Has a reviewer pointed out that your manuscript is verbose, wordy, WAY too long, or that you need to cut?
Here 6 strategies to address this feedback:
1. Cut repetitive sentences
2. Combine similar sentences
3. Remove expletive constructions
4. Eliminate intensifiers/modifiers
5. Identify grouped synonyms
6. Remove yourself
How do you implement each one? Let me explain.
1. Cut repetitive sentences – In a gist, every sentence should present unique and new information. If two or more sentences are similar, pick one and delete the others.
2. Combine similar sentences – Check if you used more than one sentence to say something that could have been said in one. Think of it as sentences that list similar items.
Original: Research data sources include qualitative interviews and
participant artifacts. While quantitative data consists of aptitude
tests and Likert scales.
Improved: The study incorporates qualitative (i.e., interviews,
artifacts) and quantitative data sources (i.e., aptitude tests, Likert
3. Identify grouped synonyms – Look for lists of words with similar meaning.
Original: Dentists and dental assistants recommend daily flossing.
Improved: Dental specialists recommend daily flossing.
4. Remove expletive constructions – Identify sentences that start with the following word combinations: «It is…» «There are…»
Original: There are 45 subjects who met study criteria.
Improved: Forty five subjects met study criteria.
5. Eliminate intensifiers/modifiers – Look out for these words and replace with terms that capture the desired emphasis: «very,» «utmost,» «really»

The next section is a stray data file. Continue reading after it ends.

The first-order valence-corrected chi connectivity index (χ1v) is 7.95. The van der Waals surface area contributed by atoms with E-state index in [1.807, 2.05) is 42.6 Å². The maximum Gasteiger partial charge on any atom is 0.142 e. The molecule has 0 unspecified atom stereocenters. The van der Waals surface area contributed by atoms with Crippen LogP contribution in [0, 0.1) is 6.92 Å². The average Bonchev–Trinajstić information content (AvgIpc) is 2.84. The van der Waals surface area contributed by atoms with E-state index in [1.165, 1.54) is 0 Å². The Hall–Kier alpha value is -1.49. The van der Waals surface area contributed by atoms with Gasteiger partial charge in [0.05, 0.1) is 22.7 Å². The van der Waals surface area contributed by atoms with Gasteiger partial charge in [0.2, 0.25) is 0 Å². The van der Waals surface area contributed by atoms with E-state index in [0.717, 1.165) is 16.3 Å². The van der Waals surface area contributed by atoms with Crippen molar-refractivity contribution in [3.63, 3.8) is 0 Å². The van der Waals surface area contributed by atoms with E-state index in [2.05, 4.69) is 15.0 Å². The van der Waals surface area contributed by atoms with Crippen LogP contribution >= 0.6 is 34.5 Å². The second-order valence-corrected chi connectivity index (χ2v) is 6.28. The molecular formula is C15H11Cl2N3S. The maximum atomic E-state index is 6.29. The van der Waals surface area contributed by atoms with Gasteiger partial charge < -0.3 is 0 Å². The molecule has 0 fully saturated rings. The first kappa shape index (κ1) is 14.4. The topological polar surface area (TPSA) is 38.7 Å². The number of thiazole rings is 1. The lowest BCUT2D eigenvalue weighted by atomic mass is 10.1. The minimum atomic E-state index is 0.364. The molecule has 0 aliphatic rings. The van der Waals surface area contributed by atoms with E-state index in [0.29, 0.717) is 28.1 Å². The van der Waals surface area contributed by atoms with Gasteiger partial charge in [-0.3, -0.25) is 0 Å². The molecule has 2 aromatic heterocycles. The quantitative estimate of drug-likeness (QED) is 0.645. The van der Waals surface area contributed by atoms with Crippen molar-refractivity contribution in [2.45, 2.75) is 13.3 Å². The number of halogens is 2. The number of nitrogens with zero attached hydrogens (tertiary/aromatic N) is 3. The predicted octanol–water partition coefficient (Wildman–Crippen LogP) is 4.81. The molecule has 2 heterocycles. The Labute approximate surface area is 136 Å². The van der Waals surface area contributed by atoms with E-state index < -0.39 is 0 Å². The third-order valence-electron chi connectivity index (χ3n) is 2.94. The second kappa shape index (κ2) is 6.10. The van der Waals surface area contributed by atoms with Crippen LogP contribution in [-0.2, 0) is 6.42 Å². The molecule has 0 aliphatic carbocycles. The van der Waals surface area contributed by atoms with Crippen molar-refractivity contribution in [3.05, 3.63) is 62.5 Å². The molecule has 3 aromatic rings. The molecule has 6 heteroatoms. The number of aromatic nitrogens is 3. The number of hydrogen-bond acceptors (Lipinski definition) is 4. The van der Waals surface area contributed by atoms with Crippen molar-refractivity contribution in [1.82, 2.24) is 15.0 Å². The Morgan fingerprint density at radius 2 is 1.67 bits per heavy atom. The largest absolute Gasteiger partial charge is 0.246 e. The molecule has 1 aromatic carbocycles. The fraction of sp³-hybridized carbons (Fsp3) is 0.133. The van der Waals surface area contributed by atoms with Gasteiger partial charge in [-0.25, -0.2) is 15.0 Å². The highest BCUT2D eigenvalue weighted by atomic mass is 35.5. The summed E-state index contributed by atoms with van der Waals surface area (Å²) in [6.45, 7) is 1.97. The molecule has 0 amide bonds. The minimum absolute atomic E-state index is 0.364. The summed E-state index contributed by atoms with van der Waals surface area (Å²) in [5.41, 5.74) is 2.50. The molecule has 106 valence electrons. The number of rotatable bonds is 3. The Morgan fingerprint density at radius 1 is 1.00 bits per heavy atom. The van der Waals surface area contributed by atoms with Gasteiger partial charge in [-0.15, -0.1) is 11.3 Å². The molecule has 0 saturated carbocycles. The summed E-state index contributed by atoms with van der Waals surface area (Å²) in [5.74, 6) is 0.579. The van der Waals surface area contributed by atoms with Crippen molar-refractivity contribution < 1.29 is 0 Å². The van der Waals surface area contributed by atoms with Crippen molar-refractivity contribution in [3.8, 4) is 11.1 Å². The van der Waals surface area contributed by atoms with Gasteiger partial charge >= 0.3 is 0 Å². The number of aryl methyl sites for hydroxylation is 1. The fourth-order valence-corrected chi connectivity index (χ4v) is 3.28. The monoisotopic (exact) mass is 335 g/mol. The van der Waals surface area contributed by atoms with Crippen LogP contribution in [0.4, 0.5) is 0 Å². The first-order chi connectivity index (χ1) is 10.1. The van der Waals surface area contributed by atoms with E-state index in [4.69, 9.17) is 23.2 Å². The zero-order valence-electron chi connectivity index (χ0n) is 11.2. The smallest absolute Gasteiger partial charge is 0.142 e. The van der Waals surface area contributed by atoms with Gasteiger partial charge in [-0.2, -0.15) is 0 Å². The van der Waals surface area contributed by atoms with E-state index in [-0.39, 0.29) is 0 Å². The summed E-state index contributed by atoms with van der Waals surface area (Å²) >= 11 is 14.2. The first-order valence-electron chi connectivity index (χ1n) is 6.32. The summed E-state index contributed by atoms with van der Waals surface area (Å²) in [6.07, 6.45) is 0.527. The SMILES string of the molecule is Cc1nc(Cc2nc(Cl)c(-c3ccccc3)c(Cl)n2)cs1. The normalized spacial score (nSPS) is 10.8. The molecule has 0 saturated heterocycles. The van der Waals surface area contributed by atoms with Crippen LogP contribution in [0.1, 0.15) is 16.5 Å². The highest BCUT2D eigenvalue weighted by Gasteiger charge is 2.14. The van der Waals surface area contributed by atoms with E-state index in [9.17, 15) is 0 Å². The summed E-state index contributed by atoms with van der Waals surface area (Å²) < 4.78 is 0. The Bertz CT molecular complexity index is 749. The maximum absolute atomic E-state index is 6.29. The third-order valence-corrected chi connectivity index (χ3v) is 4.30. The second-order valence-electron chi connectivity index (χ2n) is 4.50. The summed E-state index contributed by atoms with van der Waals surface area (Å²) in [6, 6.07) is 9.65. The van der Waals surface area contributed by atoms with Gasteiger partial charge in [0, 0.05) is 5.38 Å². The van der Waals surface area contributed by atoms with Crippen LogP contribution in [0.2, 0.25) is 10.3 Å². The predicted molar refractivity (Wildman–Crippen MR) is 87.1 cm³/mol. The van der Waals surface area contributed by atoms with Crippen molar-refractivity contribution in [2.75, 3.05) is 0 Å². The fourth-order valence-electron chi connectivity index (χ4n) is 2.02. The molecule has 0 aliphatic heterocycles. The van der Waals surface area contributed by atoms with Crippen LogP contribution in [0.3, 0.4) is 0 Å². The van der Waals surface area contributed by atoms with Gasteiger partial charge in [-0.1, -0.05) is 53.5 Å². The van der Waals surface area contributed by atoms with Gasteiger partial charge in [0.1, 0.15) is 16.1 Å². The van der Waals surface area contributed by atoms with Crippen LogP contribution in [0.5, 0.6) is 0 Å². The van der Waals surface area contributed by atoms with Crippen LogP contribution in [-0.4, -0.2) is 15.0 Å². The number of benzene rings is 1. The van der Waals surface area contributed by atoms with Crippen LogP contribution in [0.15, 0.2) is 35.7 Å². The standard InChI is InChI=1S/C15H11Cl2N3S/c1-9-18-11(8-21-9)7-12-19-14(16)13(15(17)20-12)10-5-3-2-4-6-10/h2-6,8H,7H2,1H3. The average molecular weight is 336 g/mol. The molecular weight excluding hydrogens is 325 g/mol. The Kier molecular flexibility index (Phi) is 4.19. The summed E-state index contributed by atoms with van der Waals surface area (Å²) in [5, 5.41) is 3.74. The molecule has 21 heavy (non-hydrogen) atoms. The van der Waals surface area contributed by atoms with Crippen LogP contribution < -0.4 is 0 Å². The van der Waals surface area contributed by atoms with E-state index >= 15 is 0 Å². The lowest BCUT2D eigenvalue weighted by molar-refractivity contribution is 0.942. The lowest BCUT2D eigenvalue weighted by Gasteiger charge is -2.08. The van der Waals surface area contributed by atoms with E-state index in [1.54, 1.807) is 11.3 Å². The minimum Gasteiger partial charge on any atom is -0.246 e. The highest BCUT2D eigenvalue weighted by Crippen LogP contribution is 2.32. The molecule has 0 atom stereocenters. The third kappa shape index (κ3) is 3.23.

Original: It is of utmost important to pursue this line of research.
Improved: It is crucial to pursue this line of research.
6. Remove yourself – Look out for these phrases: «In my opinion,» «I believe»
Original: I believe that language cannot be removed from science
Improved: Language cannot be removed from science education.
You can hit CTRL + F in your keyboard to locate every instance of the phrases and words listed under #4, #5, and #6. I assure you starting with the simplest revision strategies will help you start to feel more in charge of your writing.
Then, you can move on to #1, #2, and #3 since they require that you actually read the piece sentence by sentence. I also recommend that you do this conciseness revision in multiple sessions and not just one sitting. Having a couple of productive revising sections will help boost your writing morale.
If you would like to learn more about how I can help you edit and revise your manuscripts, you can check out my store. I help students and academics with:
Through a VIP, one payment, semester editing bundle for students.
I also enjoy facilitating writing workshops. Request yours. Here’s what other academics have said about my revision workshop:
Zaira’s segment fit right in with actionable and feasible methods of breaking a large messy problem into bite size chunks you can tackle when you have 10 minutes or when you have two hours. Her message that revision is an integral part part of the writing process came through in her expert and compelling delivery. I am walking away with resources I can put to use right away, and support system to fall back on when projects inevitably go sideways!